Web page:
One of the investors in Uber is demanding the ride-hailing firm’s former CEO, Travis Kalanick, the founder, for fraud, blaming him for trying to “increase his power over Uber for his own selfish ends”.
Venture capital company Benchmark Capital filed the case in an effort to pressure Mr Kalanick to withdraw from the board and give up his power to fill three board positions.
The investor alleged his “overarching objective is to pack Uber’s board with loyal allies in an effort to insulate his prior conduct from scrutiny and clear the path for his eventual return as CEO—all to the detriment of Uber’s stockholders, employees, driver-partners, and customers”.
The controversy centres around a resolution decided last year to increase the number of voting directors on the board from to 11 from 8. Mr Kalanick had to power to choose those seats on that period.
However, in June, Mr Kalanick abandoned his position, following requests to do so from many of Uber’s most high-profile investors like Benchmark partner Bill Gurley among others and amid analysis that he encouraged a male-dominated sexist society. On stepping down, Mr Kalanick named himself to one of the three vacant seats.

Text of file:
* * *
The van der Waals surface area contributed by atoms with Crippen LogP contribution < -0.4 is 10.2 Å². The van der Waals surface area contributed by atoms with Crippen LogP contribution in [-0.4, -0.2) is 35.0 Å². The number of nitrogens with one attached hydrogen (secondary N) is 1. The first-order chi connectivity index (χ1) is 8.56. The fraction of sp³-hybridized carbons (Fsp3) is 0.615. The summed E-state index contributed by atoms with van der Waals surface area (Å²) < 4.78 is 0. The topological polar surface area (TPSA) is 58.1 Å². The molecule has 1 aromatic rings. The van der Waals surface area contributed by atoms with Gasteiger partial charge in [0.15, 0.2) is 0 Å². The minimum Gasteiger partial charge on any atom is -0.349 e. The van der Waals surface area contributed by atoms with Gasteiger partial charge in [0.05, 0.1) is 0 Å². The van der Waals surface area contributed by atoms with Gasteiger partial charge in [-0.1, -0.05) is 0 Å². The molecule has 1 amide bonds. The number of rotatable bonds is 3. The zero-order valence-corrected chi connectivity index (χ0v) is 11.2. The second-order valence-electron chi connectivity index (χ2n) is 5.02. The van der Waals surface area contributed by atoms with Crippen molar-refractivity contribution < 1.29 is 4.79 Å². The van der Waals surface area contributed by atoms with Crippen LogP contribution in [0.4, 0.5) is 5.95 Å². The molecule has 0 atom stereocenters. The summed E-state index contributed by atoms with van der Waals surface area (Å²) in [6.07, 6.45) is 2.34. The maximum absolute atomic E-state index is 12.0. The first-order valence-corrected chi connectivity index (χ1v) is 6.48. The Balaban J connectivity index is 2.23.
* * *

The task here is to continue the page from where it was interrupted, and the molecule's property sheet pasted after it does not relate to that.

Benchmark, in registering the claim, is looking to nullify the vote which added the additional board seats, stating Mr Kalanick got the power of the three seats by “misstatements and fraudulent concealment”, particularly of his “gross mismanagement and other misconduct at Uber”.
If the claim turned out to be successful, Mr Kalanick would not have a seat on Uber’s board.
A spokesperson for Mr Kalanick announced: “The lawsuit is completely without merit and riddled with lies and false allegations. This is continued evidence of Benchmark acting in its own best interests contrary to the interests of Uber, its employees and its other shareholders.
“Benchmark’s lawsuit is a transparent attempt to deprive Travis Kalanick of his rights as a founder and shareholder and to silence his voice regarding the management of the company he helped create. Travis will continue to act in the interests of Uber and all of its stakeholders and is confident that these entirely baseless claims will be rejected.”
Benchmark invested in Uber in 2011 and retains a 13 percent share in the car-riding company while Mr Kalanick has a 10 percent stake.
Uber refused to comment. Benchmark Capital did not directly respond to calls for explanation.